Haymarket is the UK's biggest expo organiser and acquired Bike 2002 from Future in November 2001. Many of the features were already sorted for the show that finished yesterday but Bike 2003 could be a very different animal, the show manager tells Bikebiz.co.uk. For a start, there's going to be a big 'London to Brighton' type bike ride, organised in association with the British Heart Foundation. More roadie stuff too. But can Haymarket entice back the bikes-on-sticks exhibitors?

Bike 2002 loved by Haymarket’s top-brass

Haymarket has got 13 months in order to win over the industry, specifically the sexy US brands, many of whom pulled out in 1999 because of the bazaar-nature of the show.

At Bike 2002 there were more bikes-on-sticks exhibitors than at Bike 2000 and 2001. Such as? Felt, Bianchi, Haro, Scott, Orange (a Bike show perennial), Curtis, BMW, Phat, Alpinestars, Tomac and Sintesi. There were also high-end bikes – from Merlin and other sexy brands – on display at Clive Gosling’s Bikelab tent.

But no stands from Trek, Specialized, Cannondale, Marin, GT, Giant or similar high-profile brands.

Show manager Louise Houston of Haymarket is keen to see such brands represented in 2003:

"We’ll be working hard to get those kind of companies to the show. I guess this year they wanted to see how Haymarket handled it. [They] started dropping out in 1999 because of issues from previous years. Relations were soured. We want to fix that.

"[Haymarket] directors were walking round the show with the biggest smiles on their faces. They loved it. They are very committed to developing this show. We run consumer events very well, that’s good for the bike industry."

What are Houston’s views on Cycle 2002, the September show at London’s Business Design Centre?

"It’s not a threat. We’ll have to wait and see what it’s like. But two strong public shows has got to be good for public exposure to cycling, not just those that come but in a wider PR sense too. A show in London and a show in Birmingham seems like a good mix to me."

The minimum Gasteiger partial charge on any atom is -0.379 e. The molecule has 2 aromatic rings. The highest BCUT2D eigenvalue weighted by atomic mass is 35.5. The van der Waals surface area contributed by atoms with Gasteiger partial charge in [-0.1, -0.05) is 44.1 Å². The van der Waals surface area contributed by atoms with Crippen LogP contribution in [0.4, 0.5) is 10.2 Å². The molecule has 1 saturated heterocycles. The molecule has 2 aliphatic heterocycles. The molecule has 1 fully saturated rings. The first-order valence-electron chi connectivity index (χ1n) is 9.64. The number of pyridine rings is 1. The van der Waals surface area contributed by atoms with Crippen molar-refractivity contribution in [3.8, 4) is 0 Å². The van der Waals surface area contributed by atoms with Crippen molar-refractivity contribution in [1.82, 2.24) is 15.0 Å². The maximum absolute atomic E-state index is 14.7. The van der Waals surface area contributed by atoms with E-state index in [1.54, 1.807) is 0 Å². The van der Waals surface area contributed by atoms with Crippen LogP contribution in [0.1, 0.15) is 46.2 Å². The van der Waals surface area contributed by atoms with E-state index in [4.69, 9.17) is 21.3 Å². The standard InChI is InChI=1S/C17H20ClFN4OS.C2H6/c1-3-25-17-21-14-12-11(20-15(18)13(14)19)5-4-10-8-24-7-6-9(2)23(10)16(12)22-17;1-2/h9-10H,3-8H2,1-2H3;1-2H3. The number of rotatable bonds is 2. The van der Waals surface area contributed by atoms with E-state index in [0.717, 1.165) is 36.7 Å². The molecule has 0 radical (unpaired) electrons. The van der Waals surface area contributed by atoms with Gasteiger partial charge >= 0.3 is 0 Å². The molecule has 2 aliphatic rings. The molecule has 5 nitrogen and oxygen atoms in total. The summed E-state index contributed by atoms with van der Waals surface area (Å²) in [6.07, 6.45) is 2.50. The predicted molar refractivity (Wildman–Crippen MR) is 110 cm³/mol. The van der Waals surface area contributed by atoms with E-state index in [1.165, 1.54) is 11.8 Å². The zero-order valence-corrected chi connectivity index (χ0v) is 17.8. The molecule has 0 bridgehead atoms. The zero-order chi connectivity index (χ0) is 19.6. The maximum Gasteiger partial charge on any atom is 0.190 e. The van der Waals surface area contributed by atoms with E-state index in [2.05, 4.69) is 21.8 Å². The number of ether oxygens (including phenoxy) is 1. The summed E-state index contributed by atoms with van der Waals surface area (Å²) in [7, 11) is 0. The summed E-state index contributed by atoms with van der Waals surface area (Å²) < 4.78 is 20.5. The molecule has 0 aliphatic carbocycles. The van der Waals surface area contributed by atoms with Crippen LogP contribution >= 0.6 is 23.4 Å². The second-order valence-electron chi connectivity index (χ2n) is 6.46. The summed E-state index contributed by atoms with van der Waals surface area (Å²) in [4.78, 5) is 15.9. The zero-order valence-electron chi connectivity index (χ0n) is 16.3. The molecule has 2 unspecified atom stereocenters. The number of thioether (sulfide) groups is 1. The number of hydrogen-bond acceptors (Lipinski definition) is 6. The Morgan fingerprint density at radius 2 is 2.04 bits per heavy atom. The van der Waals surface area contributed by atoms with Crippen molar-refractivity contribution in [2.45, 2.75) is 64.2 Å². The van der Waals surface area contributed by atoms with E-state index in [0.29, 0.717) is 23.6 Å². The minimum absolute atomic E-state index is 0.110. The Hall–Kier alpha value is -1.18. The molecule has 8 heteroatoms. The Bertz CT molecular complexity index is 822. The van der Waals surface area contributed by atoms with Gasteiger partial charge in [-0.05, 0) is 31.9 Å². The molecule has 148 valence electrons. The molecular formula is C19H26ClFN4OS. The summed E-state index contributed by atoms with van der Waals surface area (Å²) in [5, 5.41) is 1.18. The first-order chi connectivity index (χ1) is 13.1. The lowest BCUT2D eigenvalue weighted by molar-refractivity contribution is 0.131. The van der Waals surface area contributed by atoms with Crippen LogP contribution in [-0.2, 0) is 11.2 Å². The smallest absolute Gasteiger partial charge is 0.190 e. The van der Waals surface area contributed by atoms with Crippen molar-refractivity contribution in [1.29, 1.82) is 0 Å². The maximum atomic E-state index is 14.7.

Future’s Bike show has evolved into a bargain hunter’s paradise, with many retailers flogging off stock at low, low prices. Haymarket intends to keep this element of the show. Yet that is a sticking point for many of the top brands that Haymarket wishes to attract.

Trek, for instance, is going to be exhibiting at the BDC’s Cycle 2002. Trek UK marketing manager Brian Buckle explained why: "It was crucial for us that the [Cycle 2002] organisers did not make the mistake of trying to incorporate a retail selling environment. Of course, we want to generate interest that leads to sales, but we base our marketing focus around steering consumers to our authorised network of independent retailers where we feel they are best served."

If Haymarket can’t convince all of the sexy niche brands to exhibit, is there any mileage in adding a trade element to the show? Haymarket’s Autosport International show has a successful preview day for the trade and the press, would Houston envisage something similar for the Bike show?

"We’re always ready to explore different opportunities but we have to prove ourselves with the consumer side first. Adding a trade element isn’t in our immediate plans. We’re going to take it one step at a time."


TOP: Louise Houston, show manager

MIDDLE: Public bike shows lead to media exposure. Here Lianne Cheuk of 4Front Ltd demonstrates one of her company’s electric scooters for the benefit of a camera crew from Central TV.

BASE: Patrick Joscelyne, show sales manager

Tel: 0208 3072396


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